Asking for such things allows the union to position itself as altruistic, seeking more than just better compensation for its members. It also increases the scope of its influence over district operations. Many of these items may, in fact, be beneficial.

But the union is the legal representative for teachers, not for anyone else. The public at large did not elect the Oakland Education Association to decide what was “good” to bargain for. Nor is the union accountable for the consequences that might arise from its demands. The school board is supposed to represent the public and choose between competing desires and needs within an available budget — which brings us to the most disturbing aspect of the Oakland strike and its settlement.

School board leverage

There has been a lot of media attention over the past couple of years about the politicization of school boards. Special-interest groups’ clout in politics is a problem as old as the Republic, but the situation in Oakland went well beyond the usual arguments over who funded whose campaign.

“The school board, which currently has six members, has been split on the issue of OEA’s common-good demands,” reported The Oaklandside during the strike. “Three members, Jennifer Brouhard, VanCedric Williams and Valarie Bachelor, have joined the union in urging the district’s bargaining team to discuss the common good demands with OEA, while other directors have said the demands should be left to the school board to discuss and implement, or left to OUSD to partner with other organizations on.”

It’s true that all three of the named board members received union campaign contributions, but that’s just a standard public policy issue. These three have unique relationships with teachers unions.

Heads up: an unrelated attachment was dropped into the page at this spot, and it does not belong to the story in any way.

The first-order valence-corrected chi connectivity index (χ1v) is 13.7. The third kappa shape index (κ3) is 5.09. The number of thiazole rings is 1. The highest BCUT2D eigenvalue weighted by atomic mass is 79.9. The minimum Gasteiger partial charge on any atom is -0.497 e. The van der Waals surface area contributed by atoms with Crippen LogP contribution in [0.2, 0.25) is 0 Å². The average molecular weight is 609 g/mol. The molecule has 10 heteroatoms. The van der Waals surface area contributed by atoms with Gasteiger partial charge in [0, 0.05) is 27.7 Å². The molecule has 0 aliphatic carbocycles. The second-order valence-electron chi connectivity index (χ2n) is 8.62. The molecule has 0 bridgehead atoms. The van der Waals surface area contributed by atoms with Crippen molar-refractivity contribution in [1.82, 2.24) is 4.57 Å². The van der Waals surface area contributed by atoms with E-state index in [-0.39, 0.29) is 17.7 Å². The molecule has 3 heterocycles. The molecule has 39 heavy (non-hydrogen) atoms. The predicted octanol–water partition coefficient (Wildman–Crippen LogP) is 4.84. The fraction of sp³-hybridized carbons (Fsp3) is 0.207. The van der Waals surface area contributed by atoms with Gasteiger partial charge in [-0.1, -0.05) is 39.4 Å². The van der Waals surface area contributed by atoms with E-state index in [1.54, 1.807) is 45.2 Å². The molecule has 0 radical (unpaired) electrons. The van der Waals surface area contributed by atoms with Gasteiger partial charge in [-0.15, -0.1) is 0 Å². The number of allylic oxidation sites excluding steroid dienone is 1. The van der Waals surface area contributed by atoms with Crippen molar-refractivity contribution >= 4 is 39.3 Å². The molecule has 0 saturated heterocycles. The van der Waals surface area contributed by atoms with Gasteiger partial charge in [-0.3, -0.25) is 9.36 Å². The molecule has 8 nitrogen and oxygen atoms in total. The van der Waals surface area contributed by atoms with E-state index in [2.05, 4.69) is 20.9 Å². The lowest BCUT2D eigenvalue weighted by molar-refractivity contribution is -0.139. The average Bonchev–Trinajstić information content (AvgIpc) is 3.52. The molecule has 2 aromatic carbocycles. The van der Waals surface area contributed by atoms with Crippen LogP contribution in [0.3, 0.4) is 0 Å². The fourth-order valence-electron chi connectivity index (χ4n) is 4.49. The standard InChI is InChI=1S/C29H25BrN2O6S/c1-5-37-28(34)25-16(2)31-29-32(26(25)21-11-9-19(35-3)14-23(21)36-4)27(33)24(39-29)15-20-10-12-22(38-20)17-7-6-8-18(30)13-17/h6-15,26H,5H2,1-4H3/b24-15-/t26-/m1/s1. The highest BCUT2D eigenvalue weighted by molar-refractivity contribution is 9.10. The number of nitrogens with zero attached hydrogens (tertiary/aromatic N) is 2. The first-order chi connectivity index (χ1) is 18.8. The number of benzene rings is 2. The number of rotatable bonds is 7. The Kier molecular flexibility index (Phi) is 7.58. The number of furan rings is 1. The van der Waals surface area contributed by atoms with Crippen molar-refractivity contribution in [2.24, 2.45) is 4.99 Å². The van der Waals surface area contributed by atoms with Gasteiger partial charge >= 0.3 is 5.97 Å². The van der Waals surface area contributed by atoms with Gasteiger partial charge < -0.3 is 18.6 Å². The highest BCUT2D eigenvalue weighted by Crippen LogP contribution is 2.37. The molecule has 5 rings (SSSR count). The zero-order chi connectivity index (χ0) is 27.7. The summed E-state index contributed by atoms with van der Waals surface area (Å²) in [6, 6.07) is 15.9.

Bachelor is employed as a lead organizer for the California Federation of Teachers.

Brouhard is the former secretary of the Oakland Education Association and sat on its executive board at least through the 2021 school year.

Williams was elected to the California Teachers Association board of directors in October, after serving as treasurer of United Educators San Francisco and a member of the National Education Association board of directors.

The union went on an unfair labor practice strike despite having three teacher union activists on the school board. It claimed to be bargaining for the common good even though the common people were woefully underrepresented in negotiations. Lakisha Young, founder of the parent advocacy group The Oakland REACH, wrote in a recent newsletter that her organization “has organized and mobilized hundreds of district parents and none of us have been a part of the process.”

She added, “OEA is replaying tactics Los Angeles Unified School District (LAUSD) parents and students just experienced: say on repeat that the district is bargaining in ‘bad faith,’ avoid fact-finding, mediation, impasse and then strike!”